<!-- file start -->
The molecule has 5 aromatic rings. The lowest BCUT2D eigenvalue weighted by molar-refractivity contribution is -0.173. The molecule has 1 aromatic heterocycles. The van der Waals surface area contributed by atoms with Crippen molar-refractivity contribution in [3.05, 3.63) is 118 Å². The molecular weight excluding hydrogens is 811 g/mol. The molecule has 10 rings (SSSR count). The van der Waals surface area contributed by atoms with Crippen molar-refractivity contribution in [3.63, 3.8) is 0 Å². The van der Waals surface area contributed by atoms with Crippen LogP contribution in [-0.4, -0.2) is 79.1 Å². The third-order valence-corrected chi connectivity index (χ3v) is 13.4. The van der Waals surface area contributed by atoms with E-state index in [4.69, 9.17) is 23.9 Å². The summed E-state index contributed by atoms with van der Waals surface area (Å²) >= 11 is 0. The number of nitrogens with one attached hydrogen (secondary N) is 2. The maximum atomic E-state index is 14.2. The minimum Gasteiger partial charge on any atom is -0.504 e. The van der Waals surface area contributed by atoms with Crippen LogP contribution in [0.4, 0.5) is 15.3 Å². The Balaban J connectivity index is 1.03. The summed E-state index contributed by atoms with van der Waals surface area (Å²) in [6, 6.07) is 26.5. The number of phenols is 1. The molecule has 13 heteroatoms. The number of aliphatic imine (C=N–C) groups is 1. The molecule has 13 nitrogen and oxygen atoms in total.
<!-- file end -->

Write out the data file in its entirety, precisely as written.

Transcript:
The molecule has 5 aromatic rings. The lowest BCUT2D eigenvalue weighted by molar-refractivity contribution is -0.173. The molecule has 1 aromatic heterocycles. The van der Waals surface area contributed by atoms with Crippen molar-refractivity contribution in [3.05, 3.63) is 118 Å². The molecular weight excluding hydrogens is 811 g/mol. The molecule has 10 rings (SSSR count). The van der Waals surface area contributed by atoms with Crippen molar-refractivity contribution in [3.63, 3.8) is 0 Å². The van der Waals surface area contributed by atoms with Crippen LogP contribution in [-0.4, -0.2) is 79.1 Å². The third-order valence-corrected chi connectivity index (χ3v) is 13.4. The van der Waals surface area contributed by atoms with E-state index in [4.69, 9.17) is 23.9 Å². The summed E-state index contributed by atoms with van der Waals surface area (Å²) >= 11 is 0. The number of nitrogens with one attached hydrogen (secondary N) is 2. The maximum atomic E-state index is 14.2. The minimum Gasteiger partial charge on any atom is -0.504 e. The van der Waals surface area contributed by atoms with Crippen LogP contribution in [0.4, 0.5) is 15.3 Å². The Balaban J connectivity index is 1.03. The summed E-state index contributed by atoms with van der Waals surface area (Å²) in [6, 6.07) is 26.5. The number of phenols is 1. The molecule has 13 heteroatoms. The number of aliphatic imine (C=N–C) groups is 1. The molecule has 13 nitrogen and oxygen atoms in total.